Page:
Computer Safety! Will You
Keep Your Identity?

Computer safety is even more important to employ in this threatened economy we now find ourselves experiencing.

Computer identity theft is huge and growing bigger every day.

The state of the economy has also increased identity theft to alarming rates.

A large majority of people now carry their laptops with them and conduct their business on the go.

These same people will also be inclined to stop at a bookstore, library, coffee shop, hotel and airport, to stay ahead of their email.

Go to computer identity theft to learn about a cyber scam that just happened.

Any establishment that offers a Wi-Fi network connection to the Internet needs to immediately raise a red flag about your computer safety.

All you are going to do is check out your email and see if something needs to be taken care of right now.

What can that hurt?

These places have a safe environment right?

You assume you have computer safety when you are logging in to a network you are safe, when in reality you may really be connecting with a criminal.

Tools for hacking are easily and very readily available. You can also go online and buy these items, sometimes these are even free tools.

  • If you're like most internet users you make purchases, do online banking, possibly open new credit card accounts, pay mortgages, and transfer money from one account to another.

The possibilities are limitless.

  • Computer safety is at risk. Also at risk are your account numbers, full name, address, phone numbers, and banking information.

Over the years I have also heard people say they have all their legal information online, such as a will, trust etc.

  • If you own a business, you have even more information floating around in cyber space.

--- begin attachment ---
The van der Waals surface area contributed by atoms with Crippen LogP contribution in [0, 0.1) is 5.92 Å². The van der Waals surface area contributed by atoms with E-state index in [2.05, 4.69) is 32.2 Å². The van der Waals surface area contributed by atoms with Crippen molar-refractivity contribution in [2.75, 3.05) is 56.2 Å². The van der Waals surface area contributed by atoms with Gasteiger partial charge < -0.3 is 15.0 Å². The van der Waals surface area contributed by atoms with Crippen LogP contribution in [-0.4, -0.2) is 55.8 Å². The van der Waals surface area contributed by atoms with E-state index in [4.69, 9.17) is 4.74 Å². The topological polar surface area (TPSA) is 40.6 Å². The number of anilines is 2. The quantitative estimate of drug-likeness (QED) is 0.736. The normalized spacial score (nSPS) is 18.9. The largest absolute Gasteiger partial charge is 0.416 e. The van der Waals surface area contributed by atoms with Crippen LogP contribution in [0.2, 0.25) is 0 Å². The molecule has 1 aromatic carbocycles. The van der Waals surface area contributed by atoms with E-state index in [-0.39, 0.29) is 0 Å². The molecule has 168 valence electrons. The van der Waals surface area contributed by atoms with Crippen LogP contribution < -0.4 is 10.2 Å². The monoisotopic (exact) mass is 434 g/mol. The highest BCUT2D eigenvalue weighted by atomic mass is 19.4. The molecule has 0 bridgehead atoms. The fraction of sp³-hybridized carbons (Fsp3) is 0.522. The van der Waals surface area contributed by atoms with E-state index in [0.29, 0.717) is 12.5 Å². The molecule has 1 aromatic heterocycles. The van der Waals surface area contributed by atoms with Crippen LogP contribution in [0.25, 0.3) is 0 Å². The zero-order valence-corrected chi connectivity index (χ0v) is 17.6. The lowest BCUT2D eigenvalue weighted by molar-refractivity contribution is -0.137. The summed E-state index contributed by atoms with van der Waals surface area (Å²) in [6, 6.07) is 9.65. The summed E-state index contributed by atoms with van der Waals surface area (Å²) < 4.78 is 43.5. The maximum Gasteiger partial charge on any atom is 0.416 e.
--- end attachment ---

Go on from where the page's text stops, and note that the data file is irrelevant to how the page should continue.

This greatly increases your chance of becoming a victim of identity theft online.

  • The areas attacked can include your instant messenger, e-mail, web sites, phishing, passwords, spyware, and viruses.
  • The tools are readily available to carry out crimes online and are much harder to purge from your computer.

It is also extremely difficult to know what kind of information, or how your information, was stolen.

  • Computer identity theft is also made easier because the technology has also provided virtually all the equipment a cyber thief needs to go "phishing".

Wow! I can't believe how inventive some people can get. It's too bad their creativity can't be used in a legal and constructive way. Computer safety has to be a priority.

  • "Phishing" (pronounced "fishing") is a way to get your personal information online such as social security number, PIN and date of birth, etc.

The areas attacked can include your instant messenger, e-mail, web sites, phishing, passwords, spyware and viruses.

  • Cyber identity theft "phishing" is usually done by sending out SPAM e-mail to a large number of people.
  • The e-mails usually say a financial institution needs to verify your ATM/debit card number and PIN number because they are upgrading their software program Because of identity theft.

They provide a link for a web site for you to type in your requested information and you are told your account will be suspended if you do not provide the information.

Grammar and spelling errors are common in these e-mails and look like the person who wrote it has a lousy command of the English language.

Clicking on the link in the e-mail takes you to a web site that is not really the web site of the company mentioned in the e-mail.

  • This site is a total setup for internet identity theft for the thief to capture your ATM/debit card and PIN number so they can clean out your money for themselves.

Before we all had computers, I remember my mom and dad telling us kids not to let people "fish" (we spelled it the proper way back then) for information.

Things sure have changed!

If someone started to ask a lot of questions, we were to say nothing and walk away.

The same applies now. We just need to say nothing, electronically speaking.

Go to computer worms to learn what dangers can infect your computer.

  • It is so simple and quick to order things online. When doing so, computer safety is a top priority. Using the very latest internet browser is also extremely important.